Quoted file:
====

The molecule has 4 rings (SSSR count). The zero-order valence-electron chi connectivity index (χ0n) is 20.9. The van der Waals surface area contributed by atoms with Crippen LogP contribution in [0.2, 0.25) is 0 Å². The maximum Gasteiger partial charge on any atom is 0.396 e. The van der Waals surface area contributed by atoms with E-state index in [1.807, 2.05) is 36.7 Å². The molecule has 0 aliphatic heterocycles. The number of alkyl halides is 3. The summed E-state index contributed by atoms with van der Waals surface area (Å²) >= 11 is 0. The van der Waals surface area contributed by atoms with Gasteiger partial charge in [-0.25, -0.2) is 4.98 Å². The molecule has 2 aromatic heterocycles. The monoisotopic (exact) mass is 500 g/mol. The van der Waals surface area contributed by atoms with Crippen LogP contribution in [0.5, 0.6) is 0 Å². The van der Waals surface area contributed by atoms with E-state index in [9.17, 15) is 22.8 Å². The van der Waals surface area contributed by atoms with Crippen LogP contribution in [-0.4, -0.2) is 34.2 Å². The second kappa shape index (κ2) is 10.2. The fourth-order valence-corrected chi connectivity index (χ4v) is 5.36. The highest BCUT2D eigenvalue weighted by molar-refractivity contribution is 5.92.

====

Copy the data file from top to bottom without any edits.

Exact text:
The molecule has 4 rings (SSSR count). The zero-order valence-electron chi connectivity index (χ0n) is 20.9. The van der Waals surface area contributed by atoms with Crippen LogP contribution in [0.2, 0.25) is 0 Å². The maximum Gasteiger partial charge on any atom is 0.396 e. The van der Waals surface area contributed by atoms with E-state index in [1.807, 2.05) is 36.7 Å². The molecule has 0 aliphatic heterocycles. The number of alkyl halides is 3. The summed E-state index contributed by atoms with van der Waals surface area (Å²) >= 11 is 0. The van der Waals surface area contributed by atoms with Gasteiger partial charge in [-0.25, -0.2) is 4.98 Å². The molecule has 2 aromatic heterocycles. The monoisotopic (exact) mass is 500 g/mol. The van der Waals surface area contributed by atoms with Crippen LogP contribution in [0.5, 0.6) is 0 Å². The van der Waals surface area contributed by atoms with E-state index in [9.17, 15) is 22.8 Å². The van der Waals surface area contributed by atoms with Crippen LogP contribution in [-0.4, -0.2) is 34.2 Å². The second kappa shape index (κ2) is 10.2. The fourth-order valence-corrected chi connectivity index (χ4v) is 5.36. The highest BCUT2D eigenvalue weighted by molar-refractivity contribution is 5.92.